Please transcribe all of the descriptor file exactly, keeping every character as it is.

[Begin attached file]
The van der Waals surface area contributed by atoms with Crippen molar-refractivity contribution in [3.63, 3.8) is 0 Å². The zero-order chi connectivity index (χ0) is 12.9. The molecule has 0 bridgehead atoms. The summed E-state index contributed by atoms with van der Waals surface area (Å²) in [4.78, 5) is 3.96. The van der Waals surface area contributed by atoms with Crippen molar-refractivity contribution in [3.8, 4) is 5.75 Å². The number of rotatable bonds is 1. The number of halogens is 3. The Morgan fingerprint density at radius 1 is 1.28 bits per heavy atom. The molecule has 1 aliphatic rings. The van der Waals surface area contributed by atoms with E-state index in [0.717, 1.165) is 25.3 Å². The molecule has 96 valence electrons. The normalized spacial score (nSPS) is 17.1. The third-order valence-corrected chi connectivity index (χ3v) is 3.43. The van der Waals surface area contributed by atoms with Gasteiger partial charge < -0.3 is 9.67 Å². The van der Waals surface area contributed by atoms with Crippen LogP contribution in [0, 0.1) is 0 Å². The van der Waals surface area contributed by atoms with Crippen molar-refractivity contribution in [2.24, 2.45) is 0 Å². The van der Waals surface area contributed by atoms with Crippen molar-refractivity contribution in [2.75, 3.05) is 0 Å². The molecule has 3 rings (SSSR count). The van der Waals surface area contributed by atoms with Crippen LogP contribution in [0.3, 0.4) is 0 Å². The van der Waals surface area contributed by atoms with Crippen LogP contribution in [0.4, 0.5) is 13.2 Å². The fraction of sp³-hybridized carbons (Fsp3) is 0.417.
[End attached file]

The van der Waals surface area contributed by atoms with Crippen molar-refractivity contribution in [3.63, 3.8) is 0 Å². The zero-order chi connectivity index (χ0) is 12.9. The molecule has 0 bridgehead atoms. The summed E-state index contributed by atoms with van der Waals surface area (Å²) in [4.78, 5) is 3.96. The van der Waals surface area contributed by atoms with Crippen molar-refractivity contribution in [3.8, 4) is 5.75 Å². The number of rotatable bonds is 1. The number of halogens is 3. The Morgan fingerprint density at radius 1 is 1.28 bits per heavy atom. The molecule has 1 aliphatic rings. The van der Waals surface area contributed by atoms with E-state index in [0.717, 1.165) is 25.3 Å². The molecule has 96 valence electrons. The normalized spacial score (nSPS) is 17.1. The third-order valence-corrected chi connectivity index (χ3v) is 3.43. The van der Waals surface area contributed by atoms with Gasteiger partial charge < -0.3 is 9.67 Å². The van der Waals surface area contributed by atoms with Crippen LogP contribution in [0, 0.1) is 0 Å². The van der Waals surface area contributed by atoms with Crippen molar-refractivity contribution in [2.24, 2.45) is 0 Å². The van der Waals surface area contributed by atoms with Crippen molar-refractivity contribution in [2.75, 3.05) is 0 Å². The molecule has 3 rings (SSSR count). The van der Waals surface area contributed by atoms with Crippen LogP contribution in [0.3, 0.4) is 0 Å². The van der Waals surface area contributed by atoms with Crippen LogP contribution in [0.4, 0.5) is 13.2 Å². The fraction of sp³-hybridized carbons (Fsp3) is 0.417.